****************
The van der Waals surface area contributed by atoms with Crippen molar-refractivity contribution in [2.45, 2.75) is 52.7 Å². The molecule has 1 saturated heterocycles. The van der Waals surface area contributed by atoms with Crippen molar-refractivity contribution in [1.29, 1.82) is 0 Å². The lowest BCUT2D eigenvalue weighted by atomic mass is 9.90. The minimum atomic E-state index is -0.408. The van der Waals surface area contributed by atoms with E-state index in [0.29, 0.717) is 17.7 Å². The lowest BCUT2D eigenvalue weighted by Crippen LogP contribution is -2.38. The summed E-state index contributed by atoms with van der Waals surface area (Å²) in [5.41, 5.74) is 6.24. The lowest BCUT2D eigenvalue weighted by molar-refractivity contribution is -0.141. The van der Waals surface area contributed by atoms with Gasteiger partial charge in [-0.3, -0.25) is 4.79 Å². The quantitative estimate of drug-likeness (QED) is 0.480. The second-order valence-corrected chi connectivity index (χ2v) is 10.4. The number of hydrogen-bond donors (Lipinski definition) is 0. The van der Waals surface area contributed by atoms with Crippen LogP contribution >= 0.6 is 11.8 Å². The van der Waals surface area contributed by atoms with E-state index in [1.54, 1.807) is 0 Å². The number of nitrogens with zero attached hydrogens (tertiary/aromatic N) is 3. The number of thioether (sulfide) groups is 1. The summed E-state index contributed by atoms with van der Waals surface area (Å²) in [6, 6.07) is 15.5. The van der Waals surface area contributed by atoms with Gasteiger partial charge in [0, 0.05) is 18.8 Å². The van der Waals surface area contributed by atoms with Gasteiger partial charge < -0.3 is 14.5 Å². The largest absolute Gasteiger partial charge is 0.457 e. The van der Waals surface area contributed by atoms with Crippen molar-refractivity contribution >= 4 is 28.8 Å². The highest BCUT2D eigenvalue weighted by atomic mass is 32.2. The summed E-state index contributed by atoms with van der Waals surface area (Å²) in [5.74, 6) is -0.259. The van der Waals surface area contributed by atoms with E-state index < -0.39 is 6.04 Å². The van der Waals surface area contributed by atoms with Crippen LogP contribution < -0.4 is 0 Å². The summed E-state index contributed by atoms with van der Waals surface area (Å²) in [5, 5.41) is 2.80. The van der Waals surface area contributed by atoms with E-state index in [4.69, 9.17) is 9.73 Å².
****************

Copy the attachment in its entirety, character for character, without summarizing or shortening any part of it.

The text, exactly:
The van der Waals surface area contributed by atoms with Crippen molar-refractivity contribution in [2.45, 2.75) is 52.7 Å². The molecule has 1 saturated heterocycles. The van der Waals surface area contributed by atoms with Crippen molar-refractivity contribution in [1.29, 1.82) is 0 Å². The lowest BCUT2D eigenvalue weighted by atomic mass is 9.90. The minimum atomic E-state index is -0.408. The van der Waals surface area contributed by atoms with E-state index in [0.29, 0.717) is 17.7 Å². The lowest BCUT2D eigenvalue weighted by Crippen LogP contribution is -2.38. The summed E-state index contributed by atoms with van der Waals surface area (Å²) in [5.41, 5.74) is 6.24. The lowest BCUT2D eigenvalue weighted by molar-refractivity contribution is -0.141. The van der Waals surface area contributed by atoms with Gasteiger partial charge in [-0.3, -0.25) is 4.79 Å². The quantitative estimate of drug-likeness (QED) is 0.480. The second-order valence-corrected chi connectivity index (χ2v) is 10.4. The number of hydrogen-bond donors (Lipinski definition) is 0. The van der Waals surface area contributed by atoms with Crippen LogP contribution >= 0.6 is 11.8 Å². The van der Waals surface area contributed by atoms with E-state index in [1.54, 1.807) is 0 Å². The number of nitrogens with zero attached hydrogens (tertiary/aromatic N) is 3. The number of thioether (sulfide) groups is 1. The summed E-state index contributed by atoms with van der Waals surface area (Å²) in [6, 6.07) is 15.5. The van der Waals surface area contributed by atoms with Gasteiger partial charge in [0, 0.05) is 18.8 Å². The van der Waals surface area contributed by atoms with Gasteiger partial charge < -0.3 is 14.5 Å². The largest absolute Gasteiger partial charge is 0.457 e. The van der Waals surface area contributed by atoms with Crippen molar-refractivity contribution >= 4 is 28.8 Å². The highest BCUT2D eigenvalue weighted by atomic mass is 32.2. The summed E-state index contributed by atoms with van der Waals surface area (Å²) in [5.74, 6) is -0.259. The van der Waals surface area contributed by atoms with E-state index < -0.39 is 6.04 Å². The van der Waals surface area contributed by atoms with Crippen LogP contribution < -0.4 is 0 Å². The summed E-state index contributed by atoms with van der Waals surface area (Å²) in [5, 5.41) is 2.80. The van der Waals surface area contributed by atoms with E-state index in [4.69, 9.17) is 9.73 Å².